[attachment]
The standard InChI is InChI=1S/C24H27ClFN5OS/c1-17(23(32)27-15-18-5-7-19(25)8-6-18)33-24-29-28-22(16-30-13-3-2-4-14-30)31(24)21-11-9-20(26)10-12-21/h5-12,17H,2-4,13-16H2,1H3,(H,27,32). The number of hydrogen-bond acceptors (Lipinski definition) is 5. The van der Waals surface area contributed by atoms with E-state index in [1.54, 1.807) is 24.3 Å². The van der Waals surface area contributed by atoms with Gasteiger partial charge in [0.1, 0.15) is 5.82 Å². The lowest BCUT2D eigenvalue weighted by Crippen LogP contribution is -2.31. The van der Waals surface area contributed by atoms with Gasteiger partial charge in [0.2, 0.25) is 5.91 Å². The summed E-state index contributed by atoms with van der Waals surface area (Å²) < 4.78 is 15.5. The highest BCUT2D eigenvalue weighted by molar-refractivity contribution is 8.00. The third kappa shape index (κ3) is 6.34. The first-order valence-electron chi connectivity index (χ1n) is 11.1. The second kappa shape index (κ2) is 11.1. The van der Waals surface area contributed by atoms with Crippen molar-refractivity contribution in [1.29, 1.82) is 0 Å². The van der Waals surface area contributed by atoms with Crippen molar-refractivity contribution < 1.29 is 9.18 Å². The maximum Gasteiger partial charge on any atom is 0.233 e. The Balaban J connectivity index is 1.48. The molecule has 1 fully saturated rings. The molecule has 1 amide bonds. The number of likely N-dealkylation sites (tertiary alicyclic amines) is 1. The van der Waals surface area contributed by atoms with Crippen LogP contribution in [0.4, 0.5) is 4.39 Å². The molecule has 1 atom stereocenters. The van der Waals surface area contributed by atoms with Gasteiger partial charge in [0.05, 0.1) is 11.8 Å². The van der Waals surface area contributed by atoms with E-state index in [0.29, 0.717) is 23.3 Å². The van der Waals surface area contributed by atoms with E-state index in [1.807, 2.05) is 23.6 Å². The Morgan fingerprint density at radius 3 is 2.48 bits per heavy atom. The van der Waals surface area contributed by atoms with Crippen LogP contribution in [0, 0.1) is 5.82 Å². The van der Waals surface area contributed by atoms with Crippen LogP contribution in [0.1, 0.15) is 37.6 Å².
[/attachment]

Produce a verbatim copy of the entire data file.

The standard InChI is InChI=1S/C24H27ClFN5OS/c1-17(23(32)27-15-18-5-7-19(25)8-6-18)33-24-29-28-22(16-30-13-3-2-4-14-30)31(24)21-11-9-20(26)10-12-21/h5-12,17H,2-4,13-16H2,1H3,(H,27,32). The number of hydrogen-bond acceptors (Lipinski definition) is 5. The van der Waals surface area contributed by atoms with E-state index in [1.54, 1.807) is 24.3 Å². The van der Waals surface area contributed by atoms with Gasteiger partial charge in [0.1, 0.15) is 5.82 Å². The lowest BCUT2D eigenvalue weighted by Crippen LogP contribution is -2.31. The van der Waals surface area contributed by atoms with Gasteiger partial charge in [0.2, 0.25) is 5.91 Å². The summed E-state index contributed by atoms with van der Waals surface area (Å²) < 4.78 is 15.5. The highest BCUT2D eigenvalue weighted by molar-refractivity contribution is 8.00. The third kappa shape index (κ3) is 6.34. The first-order valence-electron chi connectivity index (χ1n) is 11.1. The second kappa shape index (κ2) is 11.1. The van der Waals surface area contributed by atoms with Crippen molar-refractivity contribution in [1.29, 1.82) is 0 Å². The van der Waals surface area contributed by atoms with Crippen molar-refractivity contribution < 1.29 is 9.18 Å². The maximum Gasteiger partial charge on any atom is 0.233 e. The Balaban J connectivity index is 1.48. The molecule has 1 fully saturated rings. The molecule has 1 amide bonds. The number of likely N-dealkylation sites (tertiary alicyclic amines) is 1. The van der Waals surface area contributed by atoms with Crippen LogP contribution in [0.4, 0.5) is 4.39 Å². The molecule has 1 atom stereocenters. The van der Waals surface area contributed by atoms with Gasteiger partial charge in [0.05, 0.1) is 11.8 Å². The van der Waals surface area contributed by atoms with E-state index in [0.29, 0.717) is 23.3 Å². The van der Waals surface area contributed by atoms with E-state index in [1.807, 2.05) is 23.6 Å². The Morgan fingerprint density at radius 3 is 2.48 bits per heavy atom. The van der Waals surface area contributed by atoms with Crippen LogP contribution in [0, 0.1) is 5.82 Å². The van der Waals surface area contributed by atoms with Crippen LogP contribution in [0.1, 0.15) is 37.6 Å².